Civil complaint claims company processed cannabis in an unlicensed facility.
“Cannabis legalization in California is a failure” is a thing you hear because, according to the state, something close to 75% of California’s cannabis economy exists outside of the state’s regulated marketplace. For every weed store doing a banner business, there are three “guys you know” doing just as well — better, probably, since they don’t have to pay taxes or deal with a distributor, or a testing lab, or anyone else.
Most of the blame for this heaped at the feet of lawmakers and elected officials, who have either (or both) taxed cannabis so greedily that untested and suspicious product is preferable to the market, or decided that legalization didn’t matter and theirs would be a dry county or town (and thus an ideal place for any enterprising underground cannabis entrepreneur to set up shop, maybe using WeedMaps).
But you can’t have a regulated economy without regulators and in order for the laws to have any meaning, regulators have to demonstrate that the laws matter. And in dealing with the allegations that Lowell Herb Co. processed cannabis at an unlicensed facility, California’s cannabis regulators have their first major test. What happens next could have serious consequences for legalization.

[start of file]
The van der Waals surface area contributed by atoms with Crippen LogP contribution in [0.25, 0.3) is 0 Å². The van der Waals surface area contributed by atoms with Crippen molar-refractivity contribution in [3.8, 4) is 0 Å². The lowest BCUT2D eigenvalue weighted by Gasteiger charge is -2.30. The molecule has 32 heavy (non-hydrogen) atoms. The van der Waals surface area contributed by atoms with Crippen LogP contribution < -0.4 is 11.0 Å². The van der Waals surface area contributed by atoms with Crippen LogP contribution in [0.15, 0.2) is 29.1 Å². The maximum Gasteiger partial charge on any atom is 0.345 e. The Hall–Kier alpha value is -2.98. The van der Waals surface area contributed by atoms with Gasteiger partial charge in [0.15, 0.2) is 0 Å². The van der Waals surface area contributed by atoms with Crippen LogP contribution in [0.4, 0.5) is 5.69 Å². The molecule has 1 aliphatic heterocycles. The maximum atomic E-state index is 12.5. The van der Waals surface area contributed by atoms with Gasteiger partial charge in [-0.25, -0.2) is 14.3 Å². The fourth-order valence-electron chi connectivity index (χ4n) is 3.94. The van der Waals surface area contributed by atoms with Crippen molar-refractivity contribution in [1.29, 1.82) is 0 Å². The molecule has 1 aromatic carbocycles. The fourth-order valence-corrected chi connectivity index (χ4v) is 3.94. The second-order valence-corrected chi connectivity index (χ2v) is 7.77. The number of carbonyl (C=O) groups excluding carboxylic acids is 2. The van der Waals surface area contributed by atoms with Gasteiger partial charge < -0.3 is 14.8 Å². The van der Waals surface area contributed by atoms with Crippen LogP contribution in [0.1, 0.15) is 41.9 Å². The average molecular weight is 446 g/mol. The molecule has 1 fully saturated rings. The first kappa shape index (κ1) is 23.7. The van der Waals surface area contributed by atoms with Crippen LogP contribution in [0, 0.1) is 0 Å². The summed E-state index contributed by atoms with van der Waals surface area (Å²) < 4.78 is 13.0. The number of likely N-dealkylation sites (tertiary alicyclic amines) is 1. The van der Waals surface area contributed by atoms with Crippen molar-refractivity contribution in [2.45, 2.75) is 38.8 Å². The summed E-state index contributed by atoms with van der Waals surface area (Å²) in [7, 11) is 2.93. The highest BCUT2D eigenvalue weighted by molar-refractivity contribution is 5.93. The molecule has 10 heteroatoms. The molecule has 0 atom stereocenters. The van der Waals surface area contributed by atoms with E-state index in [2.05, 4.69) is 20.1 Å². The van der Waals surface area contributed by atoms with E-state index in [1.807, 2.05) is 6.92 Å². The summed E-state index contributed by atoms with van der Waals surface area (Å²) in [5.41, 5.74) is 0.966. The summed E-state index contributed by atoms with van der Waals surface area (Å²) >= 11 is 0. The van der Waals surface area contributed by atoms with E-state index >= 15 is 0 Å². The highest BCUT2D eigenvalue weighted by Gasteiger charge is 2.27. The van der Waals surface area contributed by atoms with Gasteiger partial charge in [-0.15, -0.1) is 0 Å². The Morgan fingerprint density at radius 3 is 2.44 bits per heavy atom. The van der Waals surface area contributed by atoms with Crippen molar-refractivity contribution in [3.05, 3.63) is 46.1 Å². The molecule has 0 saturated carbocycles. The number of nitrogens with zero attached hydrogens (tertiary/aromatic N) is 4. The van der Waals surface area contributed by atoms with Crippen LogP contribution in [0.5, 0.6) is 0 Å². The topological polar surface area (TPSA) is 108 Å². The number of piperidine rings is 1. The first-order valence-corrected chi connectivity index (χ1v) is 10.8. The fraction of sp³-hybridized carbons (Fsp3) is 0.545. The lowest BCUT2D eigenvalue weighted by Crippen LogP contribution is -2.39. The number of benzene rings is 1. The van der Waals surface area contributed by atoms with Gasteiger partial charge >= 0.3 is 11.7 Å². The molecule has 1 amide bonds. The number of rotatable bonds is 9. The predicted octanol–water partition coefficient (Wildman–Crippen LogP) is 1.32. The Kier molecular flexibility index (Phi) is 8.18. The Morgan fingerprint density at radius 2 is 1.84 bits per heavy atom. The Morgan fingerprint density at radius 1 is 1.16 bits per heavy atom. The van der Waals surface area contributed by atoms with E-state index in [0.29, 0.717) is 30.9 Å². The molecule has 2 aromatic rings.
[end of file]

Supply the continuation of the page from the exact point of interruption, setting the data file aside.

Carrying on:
You’ve probably heard of Lowell — the company sells CBD pre-rolls made from hemp coast-to-coast (I have seen them at my local bodega in New York City, as well as many other bodegas in Brooklyn and Greenwich Village) and also sells THC pre-rolls in California dispensaries. They also opened a cannabis café in September that has since been rebranded as the Original Cannabis Cafe. According to the California Attorney General’s Office, for about three months, from December 2018 to March 2019, the company also processed some of their cannabis at an unlicensed facility in San Luis Obispo County.
Published: December 28, 2019